The biologist agrees that the benefits must be weighed against the risks, case by case. When it comes to GMOs, he says, there is no single truth but many.

"As of today, not a single report of GMOs having damaged health or the environment has been verified." He stresses, however, that it is extremely difficult to prove specific effects of food, since a diet consists of many foods that have a combined effect.

"Furthermore, genetically modified food is now checked far more thoroughly than any other food."

Precise, quick and flexible

Conventional plant breeding, in which the best traits of a plant are selectively bred over time, is still a useful solution in many instances. But it is a method limited in its precision and speed and is restricted to certain species.

"Using gene technology," continues Professor Bones, "we could in theory create a new product in the course of a few months, with a variety of traits added or altered, and tailored to different farming zones. Genetic modification can also be key for increasing the nutritional value of vegetable foods."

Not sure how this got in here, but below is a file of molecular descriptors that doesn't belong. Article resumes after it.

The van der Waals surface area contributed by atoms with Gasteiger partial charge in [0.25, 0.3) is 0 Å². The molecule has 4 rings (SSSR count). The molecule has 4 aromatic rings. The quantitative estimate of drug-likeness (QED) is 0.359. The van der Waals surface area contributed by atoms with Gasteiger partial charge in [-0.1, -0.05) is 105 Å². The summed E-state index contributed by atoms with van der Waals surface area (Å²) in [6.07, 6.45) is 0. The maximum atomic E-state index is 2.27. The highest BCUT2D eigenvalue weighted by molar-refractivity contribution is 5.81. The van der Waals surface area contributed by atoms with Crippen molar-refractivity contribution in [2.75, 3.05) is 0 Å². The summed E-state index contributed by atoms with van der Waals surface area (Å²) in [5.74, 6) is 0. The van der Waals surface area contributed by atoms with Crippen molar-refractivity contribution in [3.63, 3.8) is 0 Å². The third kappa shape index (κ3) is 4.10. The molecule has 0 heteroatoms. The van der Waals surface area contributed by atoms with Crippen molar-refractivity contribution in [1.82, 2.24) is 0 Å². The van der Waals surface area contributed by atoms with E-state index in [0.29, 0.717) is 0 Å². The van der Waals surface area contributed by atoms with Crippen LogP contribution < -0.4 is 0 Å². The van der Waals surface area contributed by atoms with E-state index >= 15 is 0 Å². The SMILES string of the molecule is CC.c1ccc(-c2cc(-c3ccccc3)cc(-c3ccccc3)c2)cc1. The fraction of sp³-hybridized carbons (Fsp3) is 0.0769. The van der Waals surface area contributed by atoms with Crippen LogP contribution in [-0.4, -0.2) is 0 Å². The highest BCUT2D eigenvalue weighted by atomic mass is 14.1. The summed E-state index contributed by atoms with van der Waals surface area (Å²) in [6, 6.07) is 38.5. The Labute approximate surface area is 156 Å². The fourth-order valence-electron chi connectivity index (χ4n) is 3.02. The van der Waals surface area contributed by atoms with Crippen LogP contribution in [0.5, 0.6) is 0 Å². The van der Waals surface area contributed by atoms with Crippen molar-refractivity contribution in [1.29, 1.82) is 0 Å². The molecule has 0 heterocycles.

"I don't believe that gene technology or GMOs alone will save the world, but they will be part of the solution in certain areas," concludes the crop researcher. "Some changes, such as climatic ones, are going to happen rapidly, so we don't have time to wait the many years it would take with conventional selection to introduce the desired traits into our crop varieties."


Story Source:

The above story is based on materials provided by The Research Council of Norway. Note: Materials may be edited for content and length.


Cite This Page:

The Research Council of Norway. "Gene technology can help food crops must to withstand harsher weather." ScienceDaily. ScienceDaily, 11 October 2011. <www.sciencedaily.com/releases/2011/10/111007102111.htm>.
The Research Council of Norway. (2011, October 11). Gene technology can help food crops must to withstand harsher weather. ScienceDaily. Retrieved April 24, 2014 from www.sciencedaily.com/releases/2011/10/111007102111.htm
The Research Council of Norway. "Gene technology can help food crops must to withstand harsher weather." ScienceDaily. www.sciencedaily.com/releases/2011/10/111007102111.htm (accessed April 24, 2014).